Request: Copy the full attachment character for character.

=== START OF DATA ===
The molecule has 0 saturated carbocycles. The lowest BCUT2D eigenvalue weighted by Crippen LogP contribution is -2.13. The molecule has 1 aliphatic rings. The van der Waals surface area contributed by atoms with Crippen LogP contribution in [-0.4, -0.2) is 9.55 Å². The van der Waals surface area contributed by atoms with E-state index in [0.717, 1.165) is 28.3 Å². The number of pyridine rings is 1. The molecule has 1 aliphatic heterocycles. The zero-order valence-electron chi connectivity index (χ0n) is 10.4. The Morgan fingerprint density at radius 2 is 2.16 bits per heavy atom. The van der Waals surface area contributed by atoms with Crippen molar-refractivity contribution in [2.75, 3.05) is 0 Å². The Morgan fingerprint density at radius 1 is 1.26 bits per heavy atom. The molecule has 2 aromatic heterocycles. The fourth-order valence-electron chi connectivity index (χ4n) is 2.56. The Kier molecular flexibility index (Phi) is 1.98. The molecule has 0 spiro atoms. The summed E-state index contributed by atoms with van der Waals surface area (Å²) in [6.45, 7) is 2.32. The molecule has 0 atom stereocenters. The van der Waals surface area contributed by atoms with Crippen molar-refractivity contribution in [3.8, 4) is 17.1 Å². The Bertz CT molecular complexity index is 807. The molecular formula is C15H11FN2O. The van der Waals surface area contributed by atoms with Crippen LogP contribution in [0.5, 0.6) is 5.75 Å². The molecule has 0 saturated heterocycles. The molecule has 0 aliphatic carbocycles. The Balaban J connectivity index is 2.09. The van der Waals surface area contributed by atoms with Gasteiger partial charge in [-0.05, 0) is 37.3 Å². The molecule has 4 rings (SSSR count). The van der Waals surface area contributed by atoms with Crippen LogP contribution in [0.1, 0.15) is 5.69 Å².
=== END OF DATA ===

The molecule has 0 saturated carbocycles. The lowest BCUT2D eigenvalue weighted by Crippen LogP contribution is -2.13. The molecule has 1 aliphatic rings. The van der Waals surface area contributed by atoms with Crippen LogP contribution in [-0.4, -0.2) is 9.55 Å². The van der Waals surface area contributed by atoms with E-state index in [0.717, 1.165) is 28.3 Å². The number of pyridine rings is 1. The molecule has 1 aliphatic heterocycles. The zero-order valence-electron chi connectivity index (χ0n) is 10.4. The Morgan fingerprint density at radius 2 is 2.16 bits per heavy atom. The van der Waals surface area contributed by atoms with Crippen molar-refractivity contribution in [2.75, 3.05) is 0 Å². The Morgan fingerprint density at radius 1 is 1.26 bits per heavy atom. The molecule has 2 aromatic heterocycles. The fourth-order valence-electron chi connectivity index (χ4n) is 2.56. The Kier molecular flexibility index (Phi) is 1.98. The molecule has 0 spiro atoms. The summed E-state index contributed by atoms with van der Waals surface area (Å²) in [6.45, 7) is 2.32. The molecule has 0 atom stereocenters. The van der Waals surface area contributed by atoms with Crippen molar-refractivity contribution in [3.8, 4) is 17.1 Å². The Bertz CT molecular complexity index is 807. The molecular formula is C15H11FN2O. The van der Waals surface area contributed by atoms with Crippen LogP contribution in [0.5, 0.6) is 5.75 Å². The molecule has 0 saturated heterocycles. The molecule has 0 aliphatic carbocycles. The Balaban J connectivity index is 2.09. The van der Waals surface area contributed by atoms with Gasteiger partial charge in [-0.05, 0) is 37.3 Å². The molecule has 4 rings (SSSR count). The van der Waals surface area contributed by atoms with Crippen LogP contribution in [0.1, 0.15) is 5.69 Å².